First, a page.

I vaguely remember seeing Sher Shah Suri's Tomb for the first time. I would have been about five or six. It was summer vacation time and I was at my Nani's house in Sasaram, Bihar. One wonderful evening, Mumma, Masi, and I decided to go see this gorgeous hidden gem in our town. I recall that we all wore blue outfits. I am not sure why. Perhaps it was to tell everyone - "Hey see! We are a family!"
Jokes apart, I remember being awestruck when I first caught sight of this massive structure. It was unlike anything I'd ever seen before.
Unfortunately we could not go inside that day as it was closed, much to our disappointment. I was quite heartbroken, and spent many years longing to return to the place.
My second encounter happened in 2008 when we moved to Sasaram, and I was reunited with a long-lost love. I went back to the tomb - with Papa and bhaiya this time. The cost of a ticket was only Rs 5. I was on cloud nine that day, wandering around aimlessly, shouting and hearing my voice echo, watching birds fly, and fish swim in the lake. That was the first time that I felt happy after moving from Daltonganj in Jharkhand, where I was born.
Years passed, and I became preoccupied with other things, losing touch with this gorgeous structure.
I made a visit recenty because of a photography project and was reunited with the tomb, its environs, and the peace surrounding it. I was wandering around looking for ideas for my project, and I thought "Why not capture this beauty and let people know about it?" This tomb is like a secret gem - not many know about it.
Every monument tells a tale about our country's illustrious past. Sher Shah Suri's tomb is a living illustration of one such tale. Unfortunately, few people are aware of India's rich cultural past. Sher Shah Suri's tomb was built in honour of the founder of the Suri Empire in northern India - emperor Sher Shah Suri. During his reign, he was dubbed 'Sher Khan' (meaning the Lion King) by his followers, and he lived up to the moniker. Not only did he defeat the Mughals, but he also drove Humayun out of India. The tomb is situated on the Emperor's Grand Trunk Road, which was also constructed by him. The GT Road ran from Peshawar in the west to Kolkata in the east.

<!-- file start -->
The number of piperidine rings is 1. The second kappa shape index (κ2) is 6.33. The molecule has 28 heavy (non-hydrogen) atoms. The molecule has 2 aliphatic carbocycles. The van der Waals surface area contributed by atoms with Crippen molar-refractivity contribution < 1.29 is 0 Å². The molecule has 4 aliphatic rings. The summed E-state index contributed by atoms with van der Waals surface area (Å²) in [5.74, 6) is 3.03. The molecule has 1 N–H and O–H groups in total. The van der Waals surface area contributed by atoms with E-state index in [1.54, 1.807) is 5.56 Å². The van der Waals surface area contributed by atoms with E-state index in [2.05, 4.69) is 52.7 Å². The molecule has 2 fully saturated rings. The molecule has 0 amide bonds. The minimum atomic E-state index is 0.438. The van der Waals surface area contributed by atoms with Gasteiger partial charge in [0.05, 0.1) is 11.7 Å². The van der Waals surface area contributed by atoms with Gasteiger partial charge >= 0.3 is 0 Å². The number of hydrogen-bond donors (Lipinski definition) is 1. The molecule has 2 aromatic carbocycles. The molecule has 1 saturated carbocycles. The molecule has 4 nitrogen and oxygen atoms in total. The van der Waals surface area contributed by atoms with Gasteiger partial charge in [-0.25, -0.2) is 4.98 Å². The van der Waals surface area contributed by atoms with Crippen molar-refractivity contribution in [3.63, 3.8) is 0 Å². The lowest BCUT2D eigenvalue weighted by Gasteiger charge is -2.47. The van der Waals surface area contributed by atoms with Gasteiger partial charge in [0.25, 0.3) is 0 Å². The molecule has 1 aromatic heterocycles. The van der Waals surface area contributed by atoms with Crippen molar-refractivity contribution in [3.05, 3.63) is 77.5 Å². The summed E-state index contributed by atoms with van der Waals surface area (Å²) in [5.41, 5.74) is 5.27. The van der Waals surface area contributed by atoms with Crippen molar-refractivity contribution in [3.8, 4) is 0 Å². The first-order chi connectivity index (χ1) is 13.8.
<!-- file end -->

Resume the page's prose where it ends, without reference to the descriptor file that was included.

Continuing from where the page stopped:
During his reign, Suri devoted his time to the construction of his dynasty's infrastructure. He is recognised as one of India's greatest emperors and administrators. The tomb is an example of how he altered India's architectural pattern. This mausoleum is a fine example of Indo-Islamic architecture with a trace of Afghan design.
Mir Mohammad Aliwal Khan designed the tomb which was completed between 1540 and 1545. 'The second Taj Mahal' is another name for the tomb. The monument is made of red sandstone and stands tall in the centre of a square-shaped artificial lake and garden. At 122 feet, it is supposed to be thirteen feet taller than the Taj Mahal.
It is built on a 300-foot-wide tiered platform that rises to almost 30 feet in height. To get to the main tomb, one must first pass through the guardroom - the two are connected by a passageway. The tomb's primary construction is octagonal - each of the tomb's four corners have identical structures known as chhatris. The structure is capped by a dome with a 22-metre span. A verandah surrounds the main tomb, which is enclosed by 24 tiny domes. The interiors of the dome and the walls are etched with Quranic texts. The lyrics are accompanied by beautiful and elegant floral patterns.
Inside the tomb, large windows on the walls provide adequate lighting and ventilation. Sher Shah Suri's grave can be found inside the tomb chamber. There are stairs leading to the lake on all four sides of the open hallway. The upper chamber of the dome is also accessible through a stairwell. It was, however, shut down for security reasons a few years ago.
The tomb is open to the public seven days a week, and has a nominal admission fee.